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In 2009, 11,270 U.S. women will be diagnosed with cervical cancer, and 4,070 women will die from this disease, according to the American Cancer Society. Yet, cervical cancer is nearly 100% preventable. We know it is caused by persistent infection with high-risk types of the human papillomavirus (HPV), a common virus. We have the tools we need to prevent cervical cancer. Now we need to make sure all women have the information they need to preserve their health and save their lives.
For screening, an HPV test, when used with a Pap test for women 30 and older, is nearly 100% effective in identifying women who need early intervention to stop the disease. Additionally, an FDA-approved HPV vaccine for girls and young women ages 9-26 is shown to be 100% effective at preventing the two types of HPV that account for about 70% of all cases of cervical cancer. There is significant public discussion going on now about the HPV vaccine, which provides us with a rare opportunity to expand the dialogue to include preventing cervical cancer through both vaccination and screening. To take advantage of this opportunity, the task force is focusing on public education and outreach on all of the available tools for preventing cervical cancer. What every woman should know:
- Girls aged 11 and 12 should get the HPV vaccine, and other girls and women ages 9 through 26, or their parents if appropriate, should ask their clinician about getting the HPV vaccine.
- All women should get regular Pap tests, beginning at age 21 at a frequency recommended by their clinician.
- Women age 30 and older should get an HPV test with their Pap test.
- Cervical Cancer Facts
- Cervical Cancer & Older Women Facts
- Listen to a NCWO Cervical Cancer Lunch and Learn and View Speaker Powerpoints
- 'Note to Older Women' campaign
NCWO affiliate Programs & Campaigns:
- Association of Nurse Practitioners in Women’s Health
- Coalition of Labor Union Women
- Global Summit on Women
- National Asian Women's Health Organization
- National Latina Institute for Reproductive Health
- National Women's Health Network
- Nurse Practitioners in Women's Health
- Planned Parenthood Federation of America
- Women in Government
- American Cancer Society
- American Social Health Association
- Centers for Disease Control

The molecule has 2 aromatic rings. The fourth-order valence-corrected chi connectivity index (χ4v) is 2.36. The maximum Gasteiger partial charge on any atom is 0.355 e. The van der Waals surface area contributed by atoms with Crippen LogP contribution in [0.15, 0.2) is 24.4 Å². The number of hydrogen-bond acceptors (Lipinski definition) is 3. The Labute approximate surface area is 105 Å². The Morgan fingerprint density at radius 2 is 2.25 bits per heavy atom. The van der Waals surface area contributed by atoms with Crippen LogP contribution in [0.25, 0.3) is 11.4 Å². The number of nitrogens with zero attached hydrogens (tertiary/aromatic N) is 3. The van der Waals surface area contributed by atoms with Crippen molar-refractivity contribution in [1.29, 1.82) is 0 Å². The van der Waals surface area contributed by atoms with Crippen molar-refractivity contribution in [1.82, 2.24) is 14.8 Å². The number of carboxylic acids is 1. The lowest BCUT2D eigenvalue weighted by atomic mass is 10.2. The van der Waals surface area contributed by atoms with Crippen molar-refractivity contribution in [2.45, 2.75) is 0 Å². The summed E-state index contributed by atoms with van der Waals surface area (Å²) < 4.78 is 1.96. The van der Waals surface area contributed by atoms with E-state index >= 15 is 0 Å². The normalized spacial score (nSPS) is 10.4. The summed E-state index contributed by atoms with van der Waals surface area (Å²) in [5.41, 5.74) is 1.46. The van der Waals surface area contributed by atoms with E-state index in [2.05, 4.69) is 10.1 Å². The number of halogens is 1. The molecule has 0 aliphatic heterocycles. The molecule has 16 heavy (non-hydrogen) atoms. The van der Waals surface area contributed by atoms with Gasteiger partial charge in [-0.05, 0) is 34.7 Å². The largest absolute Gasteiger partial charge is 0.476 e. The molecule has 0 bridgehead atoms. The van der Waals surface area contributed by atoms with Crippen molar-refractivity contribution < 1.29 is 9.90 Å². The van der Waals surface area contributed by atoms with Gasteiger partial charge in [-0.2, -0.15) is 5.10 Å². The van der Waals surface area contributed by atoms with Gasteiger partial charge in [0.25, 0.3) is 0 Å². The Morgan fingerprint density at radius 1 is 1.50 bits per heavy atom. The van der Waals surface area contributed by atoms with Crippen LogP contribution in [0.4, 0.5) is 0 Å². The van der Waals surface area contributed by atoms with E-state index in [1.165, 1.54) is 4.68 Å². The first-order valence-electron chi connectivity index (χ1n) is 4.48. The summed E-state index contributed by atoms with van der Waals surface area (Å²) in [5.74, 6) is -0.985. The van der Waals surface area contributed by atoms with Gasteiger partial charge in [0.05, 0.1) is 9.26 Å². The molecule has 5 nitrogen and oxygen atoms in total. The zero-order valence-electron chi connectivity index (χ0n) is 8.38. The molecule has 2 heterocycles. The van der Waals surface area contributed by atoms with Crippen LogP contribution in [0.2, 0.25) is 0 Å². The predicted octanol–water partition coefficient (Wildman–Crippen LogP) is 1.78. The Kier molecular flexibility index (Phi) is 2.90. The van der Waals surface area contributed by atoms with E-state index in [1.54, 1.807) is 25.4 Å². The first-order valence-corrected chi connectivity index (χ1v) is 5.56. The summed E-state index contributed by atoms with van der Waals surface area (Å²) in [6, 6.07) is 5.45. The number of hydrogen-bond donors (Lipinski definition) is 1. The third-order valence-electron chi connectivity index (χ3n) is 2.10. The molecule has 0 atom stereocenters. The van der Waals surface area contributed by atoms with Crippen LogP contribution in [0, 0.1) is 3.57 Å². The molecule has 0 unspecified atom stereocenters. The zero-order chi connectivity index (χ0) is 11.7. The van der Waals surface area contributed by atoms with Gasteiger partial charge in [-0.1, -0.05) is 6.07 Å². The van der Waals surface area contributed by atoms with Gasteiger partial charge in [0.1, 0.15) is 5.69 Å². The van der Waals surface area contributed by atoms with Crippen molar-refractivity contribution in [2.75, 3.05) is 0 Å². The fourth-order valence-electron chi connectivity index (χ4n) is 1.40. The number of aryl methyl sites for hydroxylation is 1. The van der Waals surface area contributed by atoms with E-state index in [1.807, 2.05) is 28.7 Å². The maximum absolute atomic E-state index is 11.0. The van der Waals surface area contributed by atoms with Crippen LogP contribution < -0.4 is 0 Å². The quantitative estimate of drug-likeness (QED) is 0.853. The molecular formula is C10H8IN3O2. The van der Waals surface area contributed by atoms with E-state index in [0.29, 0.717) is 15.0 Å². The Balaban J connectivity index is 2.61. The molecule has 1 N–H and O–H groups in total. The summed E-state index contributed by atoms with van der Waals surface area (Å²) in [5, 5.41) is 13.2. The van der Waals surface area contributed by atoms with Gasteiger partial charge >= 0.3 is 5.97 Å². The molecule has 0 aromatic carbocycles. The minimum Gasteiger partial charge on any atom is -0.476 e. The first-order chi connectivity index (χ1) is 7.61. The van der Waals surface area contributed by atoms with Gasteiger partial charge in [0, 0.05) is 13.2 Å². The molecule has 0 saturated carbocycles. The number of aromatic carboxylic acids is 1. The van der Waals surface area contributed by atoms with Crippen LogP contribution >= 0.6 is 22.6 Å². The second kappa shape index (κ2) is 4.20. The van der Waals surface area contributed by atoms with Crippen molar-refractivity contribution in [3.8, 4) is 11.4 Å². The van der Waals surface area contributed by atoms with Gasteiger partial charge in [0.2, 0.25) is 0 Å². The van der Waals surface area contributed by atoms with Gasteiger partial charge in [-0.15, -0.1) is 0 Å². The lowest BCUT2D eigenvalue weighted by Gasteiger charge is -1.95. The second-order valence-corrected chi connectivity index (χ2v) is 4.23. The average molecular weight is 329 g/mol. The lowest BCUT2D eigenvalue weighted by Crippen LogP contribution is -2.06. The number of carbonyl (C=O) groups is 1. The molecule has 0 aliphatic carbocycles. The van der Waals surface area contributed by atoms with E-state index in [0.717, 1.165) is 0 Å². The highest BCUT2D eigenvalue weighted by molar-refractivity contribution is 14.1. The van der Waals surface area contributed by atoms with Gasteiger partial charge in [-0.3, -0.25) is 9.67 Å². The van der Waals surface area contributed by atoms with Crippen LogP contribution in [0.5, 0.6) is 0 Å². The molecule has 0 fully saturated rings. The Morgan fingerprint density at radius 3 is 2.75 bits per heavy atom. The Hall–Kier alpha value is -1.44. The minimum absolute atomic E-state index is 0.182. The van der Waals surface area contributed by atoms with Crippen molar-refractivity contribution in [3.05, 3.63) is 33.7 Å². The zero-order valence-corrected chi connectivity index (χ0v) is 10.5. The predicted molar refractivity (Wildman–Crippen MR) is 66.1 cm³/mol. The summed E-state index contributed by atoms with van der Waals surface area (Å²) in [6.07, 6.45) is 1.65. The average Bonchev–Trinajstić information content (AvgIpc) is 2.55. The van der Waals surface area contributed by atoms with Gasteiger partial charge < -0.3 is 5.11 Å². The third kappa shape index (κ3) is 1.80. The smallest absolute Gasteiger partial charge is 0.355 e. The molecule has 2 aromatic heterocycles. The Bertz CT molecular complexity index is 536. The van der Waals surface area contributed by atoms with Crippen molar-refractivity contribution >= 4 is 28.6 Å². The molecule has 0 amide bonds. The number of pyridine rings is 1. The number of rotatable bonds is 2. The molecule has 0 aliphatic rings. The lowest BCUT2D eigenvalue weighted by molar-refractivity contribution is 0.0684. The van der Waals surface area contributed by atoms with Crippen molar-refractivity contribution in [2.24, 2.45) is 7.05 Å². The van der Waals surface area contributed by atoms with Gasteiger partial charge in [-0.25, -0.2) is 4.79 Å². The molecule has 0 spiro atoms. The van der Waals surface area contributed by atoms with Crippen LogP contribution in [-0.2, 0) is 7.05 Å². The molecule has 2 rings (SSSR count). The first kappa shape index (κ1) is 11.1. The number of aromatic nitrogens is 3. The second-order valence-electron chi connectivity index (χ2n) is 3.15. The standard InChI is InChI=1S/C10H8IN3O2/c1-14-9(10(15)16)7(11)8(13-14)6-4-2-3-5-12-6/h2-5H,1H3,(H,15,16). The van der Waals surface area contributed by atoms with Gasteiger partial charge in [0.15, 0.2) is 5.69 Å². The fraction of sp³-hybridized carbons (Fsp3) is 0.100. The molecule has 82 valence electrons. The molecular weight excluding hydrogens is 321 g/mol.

- Cervical Cancer-Free America
- Foundation for Women's Cancer
- National Breast and Cervical Cancer Early Detection Program
- National Cervical Cancer Coalition
- National Institutes of Health
- Pearl of Wisdom Campaign to Prevent Cervical Cancer
- Say Something
- The ISIS Project
- Yellow Umbrella Organization
- National Cancer Institute
- U.S. Preventive Services Task Force's Latest Screening Recommendations (March 2012)
- PowerPoints (Summer 2011, from the first meeting of Women In Government's Oncology Task Force )
- The evolving clinical landscape of the infection and cancer, Dr. Mark Einstein, Albert Einstein College of Medicine at Yeshiva University.
- Cervical Cancer-Free America: What they do to prevent the spread of HPV and cervical cancer, Dr. Jennifer Smith, Director, Cervical Cancer-Free America.
- U.S. Preventative Services Task Force Recommendations on Cervical Cancer, Deborah Arrindell, Vice President, Health Policy, American Social Health Association.
- Overview of HPV and cervical cancer: Focus on adolescent vaccines and current and cutting-edge trends in research and HPV vaccine use, Kenneth Alexander, MD, PhD, Chief, Section of Pediatric Infectious Diseases at The University of Chicago.
- Director of Cervical Cancer-Free America is Interviewed on Lifetime Television (Sept. 5, 2011). Click here to view the show, where Dr. Jennifer Smith talks about signs, symptoms, and the latest research and treatments for cervical cancer.
The resources listed here are not meant to be exhaustive. They are ones that we are familiar with and refer to on a regular basis.